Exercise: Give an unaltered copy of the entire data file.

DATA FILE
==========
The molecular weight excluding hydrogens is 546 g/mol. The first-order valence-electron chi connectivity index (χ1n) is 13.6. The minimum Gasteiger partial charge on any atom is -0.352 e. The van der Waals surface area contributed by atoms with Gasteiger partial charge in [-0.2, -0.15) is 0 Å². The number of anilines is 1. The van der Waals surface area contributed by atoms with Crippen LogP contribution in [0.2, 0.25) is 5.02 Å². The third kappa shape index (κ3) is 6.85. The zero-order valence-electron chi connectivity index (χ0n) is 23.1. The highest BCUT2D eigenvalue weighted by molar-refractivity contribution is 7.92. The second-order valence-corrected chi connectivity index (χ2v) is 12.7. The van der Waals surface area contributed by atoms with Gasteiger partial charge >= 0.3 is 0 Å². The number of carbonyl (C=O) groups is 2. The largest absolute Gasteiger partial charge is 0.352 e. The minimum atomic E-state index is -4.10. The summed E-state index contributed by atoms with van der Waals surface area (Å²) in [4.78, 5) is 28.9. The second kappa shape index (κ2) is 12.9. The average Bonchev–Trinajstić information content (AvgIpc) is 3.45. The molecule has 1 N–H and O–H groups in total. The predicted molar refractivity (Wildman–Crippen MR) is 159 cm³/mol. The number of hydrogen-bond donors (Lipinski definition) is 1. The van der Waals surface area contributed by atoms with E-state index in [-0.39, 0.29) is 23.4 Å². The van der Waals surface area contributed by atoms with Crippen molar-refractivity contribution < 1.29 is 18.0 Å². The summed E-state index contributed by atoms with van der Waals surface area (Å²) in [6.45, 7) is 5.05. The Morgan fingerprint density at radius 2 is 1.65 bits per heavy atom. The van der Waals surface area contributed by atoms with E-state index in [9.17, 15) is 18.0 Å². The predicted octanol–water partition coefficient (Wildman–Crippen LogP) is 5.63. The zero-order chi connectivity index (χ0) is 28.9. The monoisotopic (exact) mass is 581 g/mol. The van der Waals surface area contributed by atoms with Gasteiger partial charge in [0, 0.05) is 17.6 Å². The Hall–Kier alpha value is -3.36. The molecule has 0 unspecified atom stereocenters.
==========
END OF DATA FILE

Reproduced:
The molecular weight excluding hydrogens is 546 g/mol. The first-order valence-electron chi connectivity index (χ1n) is 13.6. The minimum Gasteiger partial charge on any atom is -0.352 e. The van der Waals surface area contributed by atoms with Gasteiger partial charge in [-0.2, -0.15) is 0 Å². The number of anilines is 1. The van der Waals surface area contributed by atoms with Crippen LogP contribution in [0.2, 0.25) is 5.02 Å². The third kappa shape index (κ3) is 6.85. The zero-order valence-electron chi connectivity index (χ0n) is 23.1. The highest BCUT2D eigenvalue weighted by molar-refractivity contribution is 7.92. The second-order valence-corrected chi connectivity index (χ2v) is 12.7. The van der Waals surface area contributed by atoms with Gasteiger partial charge >= 0.3 is 0 Å². The number of carbonyl (C=O) groups is 2. The largest absolute Gasteiger partial charge is 0.352 e. The minimum atomic E-state index is -4.10. The summed E-state index contributed by atoms with van der Waals surface area (Å²) in [4.78, 5) is 28.9. The second kappa shape index (κ2) is 12.9. The average Bonchev–Trinajstić information content (AvgIpc) is 3.45. The molecule has 1 N–H and O–H groups in total. The predicted molar refractivity (Wildman–Crippen MR) is 159 cm³/mol. The number of hydrogen-bond donors (Lipinski definition) is 1. The van der Waals surface area contributed by atoms with E-state index in [-0.39, 0.29) is 23.4 Å². The van der Waals surface area contributed by atoms with Crippen molar-refractivity contribution < 1.29 is 18.0 Å². The summed E-state index contributed by atoms with van der Waals surface area (Å²) in [6.45, 7) is 5.05. The Morgan fingerprint density at radius 2 is 1.65 bits per heavy atom. The van der Waals surface area contributed by atoms with E-state index in [9.17, 15) is 18.0 Å². The predicted octanol–water partition coefficient (Wildman–Crippen LogP) is 5.63. The zero-order chi connectivity index (χ0) is 28.9. The monoisotopic (exact) mass is 581 g/mol. The van der Waals surface area contributed by atoms with Gasteiger partial charge in [0, 0.05) is 17.6 Å². The Hall–Kier alpha value is -3.36. The molecule has 0 unspecified atom stereocenters.